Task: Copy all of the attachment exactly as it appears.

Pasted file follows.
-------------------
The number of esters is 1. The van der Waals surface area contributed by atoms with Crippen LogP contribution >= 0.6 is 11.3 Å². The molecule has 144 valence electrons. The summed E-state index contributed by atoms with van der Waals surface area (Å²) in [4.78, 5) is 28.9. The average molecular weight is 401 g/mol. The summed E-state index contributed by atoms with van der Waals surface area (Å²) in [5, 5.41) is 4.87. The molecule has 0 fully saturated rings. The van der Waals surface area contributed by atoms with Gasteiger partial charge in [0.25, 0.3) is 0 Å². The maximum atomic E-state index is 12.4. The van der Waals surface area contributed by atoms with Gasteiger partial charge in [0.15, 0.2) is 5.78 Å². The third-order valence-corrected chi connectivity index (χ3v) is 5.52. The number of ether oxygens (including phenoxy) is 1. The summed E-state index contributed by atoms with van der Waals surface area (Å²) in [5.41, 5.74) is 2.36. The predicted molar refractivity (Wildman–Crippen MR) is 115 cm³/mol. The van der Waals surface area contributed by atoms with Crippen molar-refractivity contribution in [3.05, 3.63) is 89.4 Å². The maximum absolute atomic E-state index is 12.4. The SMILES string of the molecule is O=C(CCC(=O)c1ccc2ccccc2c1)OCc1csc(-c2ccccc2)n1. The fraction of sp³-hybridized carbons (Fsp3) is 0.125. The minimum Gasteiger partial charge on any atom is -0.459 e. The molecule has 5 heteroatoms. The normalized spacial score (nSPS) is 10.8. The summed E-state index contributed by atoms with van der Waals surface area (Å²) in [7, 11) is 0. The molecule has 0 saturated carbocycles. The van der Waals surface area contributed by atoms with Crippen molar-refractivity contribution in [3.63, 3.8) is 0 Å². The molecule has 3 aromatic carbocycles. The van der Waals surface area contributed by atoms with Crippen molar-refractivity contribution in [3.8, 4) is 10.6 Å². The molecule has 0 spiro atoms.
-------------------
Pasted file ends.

The number of esters is 1. The van der Waals surface area contributed by atoms with Crippen LogP contribution >= 0.6 is 11.3 Å². The molecule has 144 valence electrons. The summed E-state index contributed by atoms with van der Waals surface area (Å²) in [4.78, 5) is 28.9. The average molecular weight is 401 g/mol. The summed E-state index contributed by atoms with van der Waals surface area (Å²) in [5, 5.41) is 4.87. The molecule has 0 fully saturated rings. The van der Waals surface area contributed by atoms with Gasteiger partial charge in [0.25, 0.3) is 0 Å². The maximum atomic E-state index is 12.4. The van der Waals surface area contributed by atoms with Gasteiger partial charge in [0.15, 0.2) is 5.78 Å². The third-order valence-corrected chi connectivity index (χ3v) is 5.52. The number of ether oxygens (including phenoxy) is 1. The summed E-state index contributed by atoms with van der Waals surface area (Å²) in [5.41, 5.74) is 2.36. The predicted molar refractivity (Wildman–Crippen MR) is 115 cm³/mol. The van der Waals surface area contributed by atoms with Crippen molar-refractivity contribution in [3.05, 3.63) is 89.4 Å². The maximum absolute atomic E-state index is 12.4. The SMILES string of the molecule is O=C(CCC(=O)c1ccc2ccccc2c1)OCc1csc(-c2ccccc2)n1. The fraction of sp³-hybridized carbons (Fsp3) is 0.125. The minimum Gasteiger partial charge on any atom is -0.459 e. The molecule has 5 heteroatoms. The normalized spacial score (nSPS) is 10.8. The summed E-state index contributed by atoms with van der Waals surface area (Å²) in [7, 11) is 0. The molecule has 0 saturated carbocycles. The van der Waals surface area contributed by atoms with Crippen molar-refractivity contribution in [3.63, 3.8) is 0 Å². The molecule has 3 aromatic carbocycles. The van der Waals surface area contributed by atoms with Crippen molar-refractivity contribution in [3.8, 4) is 10.6 Å². The molecule has 0 spiro atoms.